A federal appeals court upheld a $182.9 million jury award that PricewaterhouseCoopers will have to pay to policyholders of a defunct insurance company audited by its predecessor Coopers & Lybrand.

Price Waterhouse merged with Coopers & Lybrand in 1998. A jury awarded $120 million in damages in July 2005 to the policyholders, claimants and other creditors of Ambassador Insurance. The judge upped the award to nearly $183 million, counting pre-judgment interest. The suit was originally filed in 1985 by Vermont insurance regulators and went to trial in New Jersey, as the company was incorporated in Vermont but operated from the Garden State.

Vermont officials argued that Coopers & Lybrand's unqualified audit opinions of Ambassador in 1981 and 1982 hid the company's financial problems. The insurance commissioner claimed that as a result of Coopers' audit, the firm either knew or should have known in early 1982 that Ambassador was only marginally solvent and Ambassador should not have continued writing new insurance policies before it was seized by insurance regulators.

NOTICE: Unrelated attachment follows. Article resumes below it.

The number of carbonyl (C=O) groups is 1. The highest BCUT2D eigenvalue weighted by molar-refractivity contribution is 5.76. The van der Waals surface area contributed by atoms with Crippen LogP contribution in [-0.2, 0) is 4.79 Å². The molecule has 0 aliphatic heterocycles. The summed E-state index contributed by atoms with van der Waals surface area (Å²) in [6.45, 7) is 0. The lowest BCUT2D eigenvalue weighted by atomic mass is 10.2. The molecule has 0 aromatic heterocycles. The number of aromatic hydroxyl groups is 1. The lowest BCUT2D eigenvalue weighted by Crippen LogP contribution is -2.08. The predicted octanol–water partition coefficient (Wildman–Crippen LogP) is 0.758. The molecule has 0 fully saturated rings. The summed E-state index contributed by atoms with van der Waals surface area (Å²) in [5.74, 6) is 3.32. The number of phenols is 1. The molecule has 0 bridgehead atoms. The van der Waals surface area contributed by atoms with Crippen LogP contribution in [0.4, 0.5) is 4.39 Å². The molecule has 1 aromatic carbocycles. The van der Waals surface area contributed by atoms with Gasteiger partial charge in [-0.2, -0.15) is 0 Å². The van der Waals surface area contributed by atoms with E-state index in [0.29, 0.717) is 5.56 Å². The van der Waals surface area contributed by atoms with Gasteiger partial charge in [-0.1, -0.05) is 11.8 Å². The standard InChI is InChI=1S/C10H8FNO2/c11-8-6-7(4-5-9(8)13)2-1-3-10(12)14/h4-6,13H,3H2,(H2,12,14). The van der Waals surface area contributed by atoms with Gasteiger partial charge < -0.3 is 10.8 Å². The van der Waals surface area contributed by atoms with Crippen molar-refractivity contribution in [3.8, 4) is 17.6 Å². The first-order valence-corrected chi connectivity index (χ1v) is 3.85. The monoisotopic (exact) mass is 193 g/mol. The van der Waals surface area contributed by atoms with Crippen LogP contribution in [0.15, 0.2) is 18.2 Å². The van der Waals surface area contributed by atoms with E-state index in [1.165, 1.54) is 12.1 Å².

The jury had assigned 40 percent of the liability to PricewaterhouseCoopers and the other 60 percent to Ambassador's founder, Arnold Chait, who died in 1997. But the defendants had joint and several liability under New Jersey's then-applicable law, so PwC was liable for the entire $182.9 million judgment.

The three-judge panel on the U.S. Court of Appeals for the Third Circuit rejected PwC's claim that the New Jersey courts would not authorize a "deepening insolvency" cause of action, noting there has been a trend among the state's courts toward recognizing "deepening insolvency" damages.

PwC did not have an immediate reaction to the decision.

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